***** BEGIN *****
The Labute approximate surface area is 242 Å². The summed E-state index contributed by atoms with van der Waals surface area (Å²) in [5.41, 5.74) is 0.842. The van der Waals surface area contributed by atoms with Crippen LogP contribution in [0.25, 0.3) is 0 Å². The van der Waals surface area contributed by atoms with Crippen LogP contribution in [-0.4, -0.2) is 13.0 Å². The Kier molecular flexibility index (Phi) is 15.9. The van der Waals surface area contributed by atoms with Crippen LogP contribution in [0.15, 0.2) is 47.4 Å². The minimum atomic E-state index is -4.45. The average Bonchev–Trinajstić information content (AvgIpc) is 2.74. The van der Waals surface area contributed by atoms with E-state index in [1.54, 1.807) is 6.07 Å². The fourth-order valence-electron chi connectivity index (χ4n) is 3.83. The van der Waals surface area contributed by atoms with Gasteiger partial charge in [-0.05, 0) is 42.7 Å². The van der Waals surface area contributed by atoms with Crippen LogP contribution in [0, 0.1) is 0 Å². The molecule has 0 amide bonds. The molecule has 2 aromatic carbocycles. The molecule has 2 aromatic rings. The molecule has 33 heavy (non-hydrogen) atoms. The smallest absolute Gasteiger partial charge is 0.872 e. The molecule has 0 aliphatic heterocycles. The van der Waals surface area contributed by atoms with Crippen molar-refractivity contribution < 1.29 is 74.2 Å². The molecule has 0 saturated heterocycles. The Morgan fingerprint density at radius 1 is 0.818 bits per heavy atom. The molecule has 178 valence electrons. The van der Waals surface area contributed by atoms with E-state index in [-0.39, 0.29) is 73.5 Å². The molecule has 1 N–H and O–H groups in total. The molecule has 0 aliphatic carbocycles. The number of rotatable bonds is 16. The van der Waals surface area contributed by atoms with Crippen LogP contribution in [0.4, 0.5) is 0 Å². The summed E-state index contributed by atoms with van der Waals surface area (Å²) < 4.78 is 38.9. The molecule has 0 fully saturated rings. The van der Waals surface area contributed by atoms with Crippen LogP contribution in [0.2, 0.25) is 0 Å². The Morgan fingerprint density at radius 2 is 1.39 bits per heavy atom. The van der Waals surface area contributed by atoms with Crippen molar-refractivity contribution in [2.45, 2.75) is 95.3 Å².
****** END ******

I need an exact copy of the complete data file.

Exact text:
The Labute approximate surface area is 242 Å². The summed E-state index contributed by atoms with van der Waals surface area (Å²) in [5.41, 5.74) is 0.842. The van der Waals surface area contributed by atoms with Crippen LogP contribution in [0.25, 0.3) is 0 Å². The van der Waals surface area contributed by atoms with Crippen LogP contribution in [-0.4, -0.2) is 13.0 Å². The Kier molecular flexibility index (Phi) is 15.9. The van der Waals surface area contributed by atoms with Crippen LogP contribution in [0.15, 0.2) is 47.4 Å². The minimum atomic E-state index is -4.45. The average Bonchev–Trinajstić information content (AvgIpc) is 2.74. The van der Waals surface area contributed by atoms with E-state index in [1.54, 1.807) is 6.07 Å². The fourth-order valence-electron chi connectivity index (χ4n) is 3.83. The van der Waals surface area contributed by atoms with Gasteiger partial charge in [-0.05, 0) is 42.7 Å². The van der Waals surface area contributed by atoms with Crippen LogP contribution in [0, 0.1) is 0 Å². The molecule has 0 amide bonds. The molecule has 2 aromatic carbocycles. The molecule has 2 aromatic rings. The molecule has 33 heavy (non-hydrogen) atoms. The smallest absolute Gasteiger partial charge is 0.872 e. The molecule has 0 aliphatic heterocycles. The van der Waals surface area contributed by atoms with Crippen molar-refractivity contribution < 1.29 is 74.2 Å². The molecule has 0 saturated heterocycles. The Morgan fingerprint density at radius 1 is 0.818 bits per heavy atom. The molecule has 178 valence electrons. The van der Waals surface area contributed by atoms with E-state index in [-0.39, 0.29) is 73.5 Å². The molecule has 1 N–H and O–H groups in total. The molecule has 0 aliphatic carbocycles. The number of rotatable bonds is 16. The van der Waals surface area contributed by atoms with Crippen LogP contribution in [0.4, 0.5) is 0 Å². The summed E-state index contributed by atoms with van der Waals surface area (Å²) < 4.78 is 38.9. The molecule has 0 fully saturated rings. The van der Waals surface area contributed by atoms with Crippen LogP contribution in [0.2, 0.25) is 0 Å². The Morgan fingerprint density at radius 2 is 1.39 bits per heavy atom. The van der Waals surface area contributed by atoms with Crippen molar-refractivity contribution in [2.45, 2.75) is 95.3 Å².